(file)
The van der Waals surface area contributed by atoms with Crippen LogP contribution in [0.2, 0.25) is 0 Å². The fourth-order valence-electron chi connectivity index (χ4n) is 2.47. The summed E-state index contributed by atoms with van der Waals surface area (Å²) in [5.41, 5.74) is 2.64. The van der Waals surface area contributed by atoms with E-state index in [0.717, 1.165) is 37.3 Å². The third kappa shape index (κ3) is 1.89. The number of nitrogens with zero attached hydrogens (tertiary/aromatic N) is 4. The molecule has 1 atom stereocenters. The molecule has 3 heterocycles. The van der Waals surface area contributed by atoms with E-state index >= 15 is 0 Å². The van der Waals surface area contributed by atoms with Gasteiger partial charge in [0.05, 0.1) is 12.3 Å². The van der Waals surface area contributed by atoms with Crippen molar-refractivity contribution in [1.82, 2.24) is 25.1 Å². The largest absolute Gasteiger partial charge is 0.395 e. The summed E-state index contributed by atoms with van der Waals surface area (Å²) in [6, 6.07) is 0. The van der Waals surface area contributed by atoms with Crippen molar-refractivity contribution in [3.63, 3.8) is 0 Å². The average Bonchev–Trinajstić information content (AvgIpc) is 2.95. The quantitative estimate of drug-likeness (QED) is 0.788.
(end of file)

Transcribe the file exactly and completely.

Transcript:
The van der Waals surface area contributed by atoms with Crippen LogP contribution in [0.2, 0.25) is 0 Å². The fourth-order valence-electron chi connectivity index (χ4n) is 2.47. The summed E-state index contributed by atoms with van der Waals surface area (Å²) in [5.41, 5.74) is 2.64. The van der Waals surface area contributed by atoms with E-state index in [0.717, 1.165) is 37.3 Å². The third kappa shape index (κ3) is 1.89. The number of nitrogens with zero attached hydrogens (tertiary/aromatic N) is 4. The molecule has 1 atom stereocenters. The molecule has 3 heterocycles. The van der Waals surface area contributed by atoms with E-state index >= 15 is 0 Å². The van der Waals surface area contributed by atoms with Gasteiger partial charge in [0.05, 0.1) is 12.3 Å². The van der Waals surface area contributed by atoms with Crippen molar-refractivity contribution in [1.82, 2.24) is 25.1 Å². The largest absolute Gasteiger partial charge is 0.395 e. The summed E-state index contributed by atoms with van der Waals surface area (Å²) in [6, 6.07) is 0. The van der Waals surface area contributed by atoms with Crippen molar-refractivity contribution in [3.63, 3.8) is 0 Å². The average Bonchev–Trinajstić information content (AvgIpc) is 2.95. The quantitative estimate of drug-likeness (QED) is 0.788.